A prison officer who worked at the jail where child killer Jon Venables served time after having his parole revoked made more than £40,000 by selling information to tabloid newspapers, a court has heard. (Picture, Reuters)
Scott Chapman shared a third of his earnings from The Sun, News Of The World, Daily Mirror, Sunday Mirror, Sunday People, Daily Star and Daily Star Sunday with his ex-partner Lynn Gaffney, prosecutors allege.
The pair both deny misconduct in a public office, while Daily Star Sunday reporter Tom Savage and a News Of The World journalist, who cannot be named for legal reasons, deny conspiring to commit misconduct in a public office.
Opening the prosecution's case at the Old Bailey, Jonathan Rees QC said: "At the core of this case are allegations that Scott Chapman abused his position as a prison officer by providing information about Jon Venables to newspapers, which they then used to write newspaper articles.
"His motive was not to expose some perceived failings in the prison system, but plain, naked greed."
Rees told jurors that Venables, who was jailed for life for murdering toddler James Bulger in Liverpool in February 1993, had been given a new identity after being released on licence.
He went on to have his parole revoked in 2010 and was jailed for two years after admitting downloading and distributing indecent images of children, serving time at the prison that Chapman, 42, worked at.
Rees told jurors that there is a "code of conduct that governs prison officers duties that prohibits them from making unauthorised disclosures to the press", which he said all staff were made very aware of.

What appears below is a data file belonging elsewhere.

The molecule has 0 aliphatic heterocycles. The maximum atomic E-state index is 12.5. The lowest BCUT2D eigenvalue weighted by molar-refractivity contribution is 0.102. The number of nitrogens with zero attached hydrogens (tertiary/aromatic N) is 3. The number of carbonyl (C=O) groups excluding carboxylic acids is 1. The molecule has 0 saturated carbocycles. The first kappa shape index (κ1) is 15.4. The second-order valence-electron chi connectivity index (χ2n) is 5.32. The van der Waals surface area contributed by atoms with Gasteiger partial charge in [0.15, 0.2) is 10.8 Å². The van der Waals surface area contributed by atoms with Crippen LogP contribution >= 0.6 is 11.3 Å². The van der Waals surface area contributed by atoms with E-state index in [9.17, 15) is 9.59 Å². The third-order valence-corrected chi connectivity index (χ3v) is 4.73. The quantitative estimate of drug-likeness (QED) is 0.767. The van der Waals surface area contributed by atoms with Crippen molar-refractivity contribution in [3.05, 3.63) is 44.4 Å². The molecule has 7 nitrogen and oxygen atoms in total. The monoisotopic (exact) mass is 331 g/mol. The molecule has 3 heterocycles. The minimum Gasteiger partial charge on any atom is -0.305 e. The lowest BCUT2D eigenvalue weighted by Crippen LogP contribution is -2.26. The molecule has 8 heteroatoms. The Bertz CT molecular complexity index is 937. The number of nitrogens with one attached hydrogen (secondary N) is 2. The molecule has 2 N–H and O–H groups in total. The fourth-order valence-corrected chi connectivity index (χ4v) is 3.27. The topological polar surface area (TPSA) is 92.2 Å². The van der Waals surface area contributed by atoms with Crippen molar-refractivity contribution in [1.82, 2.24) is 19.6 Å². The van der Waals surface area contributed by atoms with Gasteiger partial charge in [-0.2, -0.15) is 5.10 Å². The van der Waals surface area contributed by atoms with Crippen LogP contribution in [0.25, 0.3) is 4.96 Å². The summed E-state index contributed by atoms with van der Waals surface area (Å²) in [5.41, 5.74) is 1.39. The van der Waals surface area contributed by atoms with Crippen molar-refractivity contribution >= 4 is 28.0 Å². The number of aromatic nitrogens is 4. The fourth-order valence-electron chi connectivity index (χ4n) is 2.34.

"That being said, the prosecution alleges that Scott Chapman entered into three separate agreements with journalists, each of which amounted to a criminal conspiracy to commit misconduct in a public office," Rees added.
He told the court that the first article containing information from Chapman appeared in The Sun on 25 March 2010, with the story detailing how Venables had been given his own "private den" at the prison complete with 36in screen TV and board games.
Chapman's name and other details were later found in the notebook of another journalist next to the date 23 March, with Rees telling jurors this was the earliest known contact between the defendant and a reporter.
That night he also sent the journalist a multimedia message containing a picture of his prison ID card. Chapman later contacted the journalist asking him to delete the message and requested he be known by the pseudonym "Adam", the court heard. Rees said that was a clear indication that he knew he was breaking the law.
He also asked for his phone number to be deleted, providing an alternative for a pay-as-you-go phone instead, which the barrister said was also carried out in order to cover his tracks.
He said notes made by the journalist in his pad referred to Chapman wanting to be paid in a way to "avoid a paper trail" and requesting more than the £750 which was the norm paid out for a page lead.
Rees said Chapman received a total of 11 cheques from News International – the publisher of The Sun and News Of The World – amounting to just over £8,000.
But he added that some of the stories the defendant got paid for – such as one in September 2010 about boxer David Haye which carried the headline "Fury at 'gang rape' jibe by champ Haye" – he was not actually the source for, even though they were attributed to him.
Rees told jurors this was so he could be paid the larger amounts that he wanted, which he said was normal practice by the papers to keep their sources onside.
He said that Chapman went on to be paid just over £4,000 by the Sunday People, just over £7,500 by the Sunday Mirror and £2,000 for articles published in the Daily Mirror.
Referring to Gaffney, 40, he said that she and Chapman had been in a relationship for 13 years but when this ended in around 2003 they had remained friends.